The decision to use a tax bill to remove the individual health insurance mandate doesn’t seem much like regular order, but it will have a significant impact, causing premiums to rise. For example, Senator Susan Collins has said her vote on this bill is contingent on passing other measures to subsidize health care more so that it doesn’t disrupt the individual insurance market. It’s ironic that McCain cites working class people as the reason to vote for this bill, because the Congressional Budget Office says their wallets will take a beating because of higher health care costs, especially when those child tax credits expire.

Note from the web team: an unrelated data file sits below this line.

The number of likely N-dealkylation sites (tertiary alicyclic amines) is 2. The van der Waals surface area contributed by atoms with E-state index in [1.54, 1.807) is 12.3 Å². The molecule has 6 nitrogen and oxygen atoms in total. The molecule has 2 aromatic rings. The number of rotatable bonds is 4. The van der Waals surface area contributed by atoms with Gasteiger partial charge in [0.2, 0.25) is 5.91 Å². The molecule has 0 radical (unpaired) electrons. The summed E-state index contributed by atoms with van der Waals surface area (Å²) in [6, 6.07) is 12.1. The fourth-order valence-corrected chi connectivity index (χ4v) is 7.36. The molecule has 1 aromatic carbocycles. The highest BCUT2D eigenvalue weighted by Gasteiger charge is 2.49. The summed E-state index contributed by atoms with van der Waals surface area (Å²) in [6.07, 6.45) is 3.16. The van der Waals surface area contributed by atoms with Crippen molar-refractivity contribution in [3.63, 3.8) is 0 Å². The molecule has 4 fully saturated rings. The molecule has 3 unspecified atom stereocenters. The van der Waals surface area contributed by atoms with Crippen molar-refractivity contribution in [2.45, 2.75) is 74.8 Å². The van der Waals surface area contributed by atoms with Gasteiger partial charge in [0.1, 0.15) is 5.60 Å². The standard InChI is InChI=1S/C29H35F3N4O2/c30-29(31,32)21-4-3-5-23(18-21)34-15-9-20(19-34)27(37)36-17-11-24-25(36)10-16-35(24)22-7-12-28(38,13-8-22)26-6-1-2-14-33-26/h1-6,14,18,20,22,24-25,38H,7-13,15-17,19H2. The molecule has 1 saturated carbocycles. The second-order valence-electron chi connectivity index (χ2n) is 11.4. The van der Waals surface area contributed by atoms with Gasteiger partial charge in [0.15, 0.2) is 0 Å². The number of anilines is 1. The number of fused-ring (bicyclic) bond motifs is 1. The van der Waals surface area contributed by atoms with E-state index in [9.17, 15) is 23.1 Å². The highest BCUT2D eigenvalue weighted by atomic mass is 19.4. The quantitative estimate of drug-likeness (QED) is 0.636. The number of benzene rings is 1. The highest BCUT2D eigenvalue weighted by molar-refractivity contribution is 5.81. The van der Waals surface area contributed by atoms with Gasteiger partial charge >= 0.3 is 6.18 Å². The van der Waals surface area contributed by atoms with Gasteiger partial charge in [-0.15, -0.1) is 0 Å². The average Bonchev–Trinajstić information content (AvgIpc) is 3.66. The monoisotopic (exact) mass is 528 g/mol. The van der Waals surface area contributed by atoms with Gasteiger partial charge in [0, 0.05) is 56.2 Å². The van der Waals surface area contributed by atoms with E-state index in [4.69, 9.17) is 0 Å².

Finally, I take seriously the concerns some of my Senate colleagues have raised about the impact of this bill on the deficit. However, it’s clear this bill’s net effect on our economy would be positive. This is not a perfect bill, but it is one that would deliver much-needed reform to our tax code, grow the economy, and help Americans keep more of their hard-earned money.

McCain earned his reputation for bucking his party when he opposed George W. Bush’s tax cuts in 2001 and 2003 because, he said, they disproportionately benefitted the wealthy and increased the deficit during wartime. The war hasn’t ended, and this bill is actually more skewed toward the wealthy than the Bush tax cuts. Inconsistency makes the maverick.